This is the latest in a line of spectacularly good albums to seemingly appear from nowhere and sit completely at ease on this blog. Earlier this year it was the somewhat more earnest, Egg-influenced Zopp, last year the startling Brazilian prog prodigies Stratus Luna, prior to that the dreamy psychedelic landscapes of Magic Bus.
Magick Brother Mystic Sister, of course, owe their name to a Gong album, that somewhat folky debut adventure before the band so magnificently morphed into punky discordancy with ‘Camembert Electrique’. And in fact the band’s two main members Eva Muntada (keyboards/vocals) and Xavi Sandoval (bass/guitar) recall an inspirational meeting with Daevid Allen in 2000 on the first of their two trips to Canterbury Festival where they saw Gong, Caravan and Arthur Brown (the second time they saw Kevin Ayers). Daevid told us, “you come from Barcelona to listen to this music, you are crazy but we love crazy people, we are all crazy” It was a pilgrimage of sorts, as Eva puts it “a great opportunity to see these great masters and learn a little”.
They kept in touch with Daevid and a few years later were responsible for unearthing the extraordinary Gong video shot in 1973 at the Santa Maria de Montserrat monastery, up in the mountains above their native Barcelona. The story of this might well be the feature of a future Facelift feature, as Eva has given me access to the emails between her and Daevid which led to the release of this on DVD. It’s a lovely story.
Yet the band they bear most resemblance to is probably Caravan circa ‘If I Could Do It All Over Again’, courtesy of a deliciously dated Sixties vibe, flute solos to die for and bossanova-flecked rhythms. The band is completed by another couple who joined in 2013, Maya Fernandez and Marc Tena (drums). Eva told me “Maya (came to us) with flutes on Xavi’s original project of putting music to the Tarot (Fungus Mungus) and she brought her partner Marc, an old friend music producer and jazz lover. We loved doing versions of Soft Machine, Skin Alley and Jethro Tull in concert, and really enjoyed making improvisations with them. Playing in a group opened up new possibilities and this album is part of the result.”
The first two tracks on the album were also the two pieces pre-released, which alerted me initially to quite how evocatively good this band is. The music (and video) for ‘Utopia’ sets the band’s stall out: a track which has in its foundations a bassline evocative of Soft Machine’s ‘Slightly All The Time’ floats away dreamily, picks up tempo before finally winding down once more with glissando guitar.
‘Waveforms’ is much more funky, going through the entire gamut of sixties clichés: spooked out organ, congas, wildly cavorting flute, wah-wah, sensual female vocals, woodwind a la Ayers’ ‘Joy of a Toy’ – this is a kind of anachronistic bliss….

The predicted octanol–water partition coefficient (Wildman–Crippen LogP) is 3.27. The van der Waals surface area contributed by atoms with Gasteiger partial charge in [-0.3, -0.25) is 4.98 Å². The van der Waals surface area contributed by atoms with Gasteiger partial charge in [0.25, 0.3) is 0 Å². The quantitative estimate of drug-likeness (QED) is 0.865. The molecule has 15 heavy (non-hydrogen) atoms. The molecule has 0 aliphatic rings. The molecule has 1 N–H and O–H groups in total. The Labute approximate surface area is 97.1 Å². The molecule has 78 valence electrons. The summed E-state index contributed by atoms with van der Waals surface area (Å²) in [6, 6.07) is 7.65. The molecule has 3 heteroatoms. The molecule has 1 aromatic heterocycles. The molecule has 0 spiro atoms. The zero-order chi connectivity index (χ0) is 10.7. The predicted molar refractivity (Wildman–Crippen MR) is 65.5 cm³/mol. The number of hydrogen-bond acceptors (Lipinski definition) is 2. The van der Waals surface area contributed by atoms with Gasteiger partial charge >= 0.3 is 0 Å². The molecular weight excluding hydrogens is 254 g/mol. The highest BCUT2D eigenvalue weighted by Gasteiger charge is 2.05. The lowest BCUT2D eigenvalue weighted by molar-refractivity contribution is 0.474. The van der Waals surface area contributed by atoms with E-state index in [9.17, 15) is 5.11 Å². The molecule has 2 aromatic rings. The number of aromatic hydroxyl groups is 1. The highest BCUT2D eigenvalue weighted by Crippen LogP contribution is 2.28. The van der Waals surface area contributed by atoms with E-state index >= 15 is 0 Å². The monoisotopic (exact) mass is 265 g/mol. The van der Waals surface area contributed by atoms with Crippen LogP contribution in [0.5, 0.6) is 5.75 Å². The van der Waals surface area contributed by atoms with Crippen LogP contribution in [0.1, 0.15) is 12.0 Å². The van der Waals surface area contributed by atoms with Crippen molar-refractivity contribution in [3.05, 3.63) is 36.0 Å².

After two such glorious tracks, the worry was that this release might have been frontloaded to contain the album’s highlights. Even if that’s the case the music continues to deliver. ‘Arroyo del Buho’ is simply fabulous: grandiose, with a classical piano intro moving on to eastern inflections, owl hoots, then virtuoso flute playing which is soaring, fluttering and magnificent. ‘Echoes from the Clouds’ could well be the album’s zenith – from a serene Canterburyesque chiming keyboard motif a buckling fuzz bass emerges muddily before disappearing behind another of those jaunty rhythms, with lovely harmonized vocals. Again the flute is to the fore, with a very Dave Sinclairesque trait restating the main theme before meandering off into carefully manicured solos.
‘Movement 2’ features mellotron and outraged flute squawks before settling on an Electric Orange-type groove with congas to boot. Elsewhere other familiar sounds from the late Sixties predominate: the Wurlitzer sounds at the start of ‘Love Scene’ eventually stretch out into a delicious Arthur Brown-like bluesy ramble, whilst ‘The First Light’ chooses Floydish serenading and wobbled vocals. Elsewhere the music drives on, with cheesed out swirls of Hammond organ, plunked bass lines and a lovely languid feel throughout. The penultimate track ‘Instructions for Judgement Visions’ sees the band really start to extend and give a flavour of what an extended live jam might sound like.
Whilst this is clearly an extremely tight band (Eva told me that “normally we play bass, drums, keyboards and flute (together) and add the guitars at the recording”) the stars are undoubtedly the two female members: with Muntada’s versatile and beautifully weighted range of keyboards, and a succession of glorious flute performances from Maya Fernandez which are probably the most inspiring I’ve heard this side of Jimmy Hastings. “We recorded it at home. We live near the Park Güell in Barcelona where we have a cabin with a recording homestudio. From our study we can see the amusement park and the Tibidabo mountain (The magic mountain of Barcelona). It’s a very inspiring sight.
“Although we work on playing the songs live, for the moment we are a studio group. In Barcelona you must pay to play which complicates things a lot. So far we have been a totally underground group. We live in our own world and we believe that the time has come to share it, after all, art is about this. We make music for the utopian lifestyle that we would like to live.
“After Covid 19 we would like to play live, as soon as the gates are open! “
All hail to that!
Magick Brother Mystic Sister is out on June 12 on John Colby Sect Records in Spain, and Sound Effects Records everywhere else